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    McIlroy still regrets what happened in 2015, when he “did something slightly silly” and injured his ankle while playing soccer a few weeks before the event. That came a year after he triumphed at Royal Liverpool.

    “Since 2010, I couldn’t wait to play The Open at St. Andrews,” he said. “I thought that was one of my best chances to win a major.”

    He tied for 42nd at Carnoustie in 2007, earning low-amateur honors.  

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    Height of irony: Phil putts in front of 'rules' sign

    By Grill Room TeamJuly 18, 2018, 1:36 pm

    A picture is worth 1,000 words and potentially two strokes for playing a moving ball under Rule 14-5 but not Rule 1-2.

    Phil Mickelson has been having some fun during his Open prep at Carnoustie hitting flop shots over human beings, but the irony of this photo below is too obvious to go over anyone's head.

    Mickelson also tried tapping down fescue two weeks ago at The Greenbrier, incurring another two-shot penalty.

    And so we're left to wonder about what Phil asked himself back at Shinnecock Hills: "The real question is, ‘What am I going to do next?’”

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    Rory looking for that carefree inner-child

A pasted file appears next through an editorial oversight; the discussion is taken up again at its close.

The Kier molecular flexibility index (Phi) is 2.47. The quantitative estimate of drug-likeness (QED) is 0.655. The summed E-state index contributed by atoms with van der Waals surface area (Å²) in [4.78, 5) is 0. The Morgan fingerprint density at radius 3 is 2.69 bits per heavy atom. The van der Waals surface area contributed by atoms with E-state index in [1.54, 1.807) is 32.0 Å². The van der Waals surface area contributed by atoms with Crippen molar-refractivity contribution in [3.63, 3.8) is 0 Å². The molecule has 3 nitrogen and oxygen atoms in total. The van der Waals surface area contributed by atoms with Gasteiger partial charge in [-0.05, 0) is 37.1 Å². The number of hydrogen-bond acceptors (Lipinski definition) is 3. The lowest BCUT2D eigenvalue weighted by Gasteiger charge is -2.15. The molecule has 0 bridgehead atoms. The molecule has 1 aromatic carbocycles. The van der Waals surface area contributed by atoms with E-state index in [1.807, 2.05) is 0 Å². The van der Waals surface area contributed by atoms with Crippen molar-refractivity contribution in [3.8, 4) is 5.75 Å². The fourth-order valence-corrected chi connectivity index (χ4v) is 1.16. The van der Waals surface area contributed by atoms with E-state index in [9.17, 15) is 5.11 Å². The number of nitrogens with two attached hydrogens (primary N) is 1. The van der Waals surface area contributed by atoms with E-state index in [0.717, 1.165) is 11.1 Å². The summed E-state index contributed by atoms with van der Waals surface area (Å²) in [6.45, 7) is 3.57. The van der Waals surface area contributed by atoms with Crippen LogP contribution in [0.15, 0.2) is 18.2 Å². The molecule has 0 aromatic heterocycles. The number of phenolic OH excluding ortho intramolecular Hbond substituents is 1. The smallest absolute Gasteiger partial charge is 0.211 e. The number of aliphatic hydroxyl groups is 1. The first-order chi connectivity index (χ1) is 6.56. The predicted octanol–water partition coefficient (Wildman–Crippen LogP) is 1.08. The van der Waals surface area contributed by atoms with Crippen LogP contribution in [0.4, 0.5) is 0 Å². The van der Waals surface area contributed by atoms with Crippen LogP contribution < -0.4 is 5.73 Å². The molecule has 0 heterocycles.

By Ryan LavnerJuly 18, 2018, 1:28 pm

    CARNOUSTIE, Scotland – Eleven years later, Rory McIlroy cringes at the photo: the yellow sweater with the deep V-neck, the chubby cheeks and the messy mop that curled under his cap.

    “You live and you learn,” he said Wednesday, offering a wry smile.

    The last time McIlroy played at a Carnoustie Open, in 2007, he earned the Silver Medal as the low amateur. He tied for 42nd, but the final result had mattered little. Grateful just to have a spot in the field, courtesy of his European Amateur title, he bounced along the fairways, soaking up every moment, and lingered behind the 18th green as one of his local heroes, Padraig Harrington, battled one of his favorite players, Sergio Garcia. Waiting for the trophy presentation, he passed the time playing with Padraig’s young son, Paddy. On Wednesday, McIlroy spotted Paddy, now 15, walking around Carnoustie with his three-time-major-winning father.

    “He’s massive now – he towers over me,” he said. “It’s so funny thinking back on that day.”

    But it’s also instructive. If there’s a lesson to be learned from ’07, it’s how carefree McIlroy approached and played that week. He was reminded again of that untroubled attitude while playing a practice round here with 23-year-old Jon Rahm, who stepped onto each tee, unsheathed his driver and bombed away with little regard for the wind or the bounce or the fescue. McIlroy smiled, because he remembers a time, not too long ago, that he’d attack a course with similar reckless abandon.